>   other MIME mechanisms. This is a function of the application
>   that is generating the form-data.
>
>4.2 Other data encodings rather than multipart
>
>   Various people have suggested using new mime top-level type
>   "aggregate", e.g., aggregate/mixed or a content-transfer-encoding of
>   "packet" to express indeterminate-length binary data, rather than
>   relying on the multipart-style boundaries.  While we are not opposed
>   to doing so, this would require additional design and standardization
>   work to get acceptance of "aggregate".  On the other hand, the
>   'multipart' mechanisms are well established, simple to implement on
>   both the sending client and receiving server, and as efficient as
>   other methods of dealing with multiple combinations of binary data.
>
>4.3 Remote files with third-party transfer
>
>   In some scenarios, the user operating the client software might want
>   to specify a URL for remote data rather than a local file. In this
>   case, is there a way to allow the browser to send to the client a
>   pointer to the external data rather than the entire contents? This
>   capability could be implemented, for example, by having the client
>   send to the server data of type "message/external-body" with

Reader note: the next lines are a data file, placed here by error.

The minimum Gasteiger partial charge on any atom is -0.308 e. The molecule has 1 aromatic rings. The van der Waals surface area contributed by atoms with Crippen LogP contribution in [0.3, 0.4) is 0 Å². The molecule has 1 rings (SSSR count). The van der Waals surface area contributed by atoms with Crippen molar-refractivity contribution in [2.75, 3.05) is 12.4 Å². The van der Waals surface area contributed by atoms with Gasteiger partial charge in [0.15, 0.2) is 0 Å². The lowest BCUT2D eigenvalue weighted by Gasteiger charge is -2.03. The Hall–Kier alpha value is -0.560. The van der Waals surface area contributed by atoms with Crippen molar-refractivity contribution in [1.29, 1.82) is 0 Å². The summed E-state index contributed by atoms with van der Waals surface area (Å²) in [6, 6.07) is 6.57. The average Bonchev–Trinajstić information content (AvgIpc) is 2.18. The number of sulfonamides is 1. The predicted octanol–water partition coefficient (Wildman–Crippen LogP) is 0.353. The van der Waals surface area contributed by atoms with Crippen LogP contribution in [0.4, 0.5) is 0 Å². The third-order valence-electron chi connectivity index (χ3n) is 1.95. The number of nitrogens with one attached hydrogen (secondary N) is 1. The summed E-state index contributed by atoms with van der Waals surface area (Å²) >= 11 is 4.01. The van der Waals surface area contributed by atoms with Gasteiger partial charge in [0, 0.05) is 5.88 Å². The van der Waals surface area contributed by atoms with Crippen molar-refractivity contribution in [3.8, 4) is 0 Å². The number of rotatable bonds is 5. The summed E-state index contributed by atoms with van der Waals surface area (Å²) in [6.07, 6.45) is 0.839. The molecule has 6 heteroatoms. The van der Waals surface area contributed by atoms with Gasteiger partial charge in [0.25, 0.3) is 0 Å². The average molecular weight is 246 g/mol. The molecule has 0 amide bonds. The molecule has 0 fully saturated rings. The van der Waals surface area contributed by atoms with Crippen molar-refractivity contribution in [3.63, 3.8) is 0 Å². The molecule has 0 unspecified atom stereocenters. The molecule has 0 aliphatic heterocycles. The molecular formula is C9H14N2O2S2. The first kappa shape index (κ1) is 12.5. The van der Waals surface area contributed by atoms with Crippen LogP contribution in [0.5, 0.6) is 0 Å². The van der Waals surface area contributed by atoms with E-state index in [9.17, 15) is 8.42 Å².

>   "access-type" set to, say, "uri", and the URL of the remote data in
>   the body of the message.
>
>4.4 Non-ASCII field names
>
>   Note that MIME headers are generally required to consist only of 7-
>   bit data in the US-ASCII character set. Hence field names should be
>   encoded according to the prescriptions of RFC 1522 if they contain
>   characters outside of that set.
>
>5. Security Considerations
>
>   The data format described in this document introduces no new
>   security considerations outside of those introduced by the
>   protocols that use it and of the component elements. It is important
>   when interpreting content-disposition to not overwrite files
>   in the recipients address space inadvertently.
>
>6. Author's Addresses
>
>   Larry Masinter
>   Xerox Palo Alto Research Center
>   3333 Coyote Hill Road
>   Palo Alto, CA 94304
>
>   Phone:  (415) 812-4365
>   Fax:    (415) 812-4333
>   EMail:   masinter at parc.xerox.com
>
>A. Media type registration for multipart/form-data
>
>Media Type name:
> multipart
>
>Media subtype name:
> form-data
>
>Required parameters:
> none
>
>Optional parameters:
> none
>
>Encoding considerations:
> No additional considerations other than as for other multipart types.
>
>Published specification:
> RFC 1867
>
>Security Considerations
>
>  The multipart/form-data type introduces no new security
>  considerations beyond what might occur with any of the enclosed
>  parts.
>
>References
>
>[RFC 1521] MIME (Multipurpose Internet Mail Extensions) Part One:
>           Mechanisms for Specifying and Describing the Format of
>           Internet Message Bodies.  N. Borenstein & N. Freed.
>           September 1993.
>
>[RFC 1522] MIME (Multipurpose Internet Mail Extensions) Part Two:
>           Message Header Extensions for Non-ASCII Text. K. Moore.
>           September 1993.
>
>[RFC 1806] Communicating Presentation Information in Internet
>           Messages: The Content-Disposition Header. R. Troost & S.
>           Dorner, June 1995.
>
>[RFC 1867] Form-based File UPload in HTML. E. Nebel, L. Masinter,
>           November 1995.
>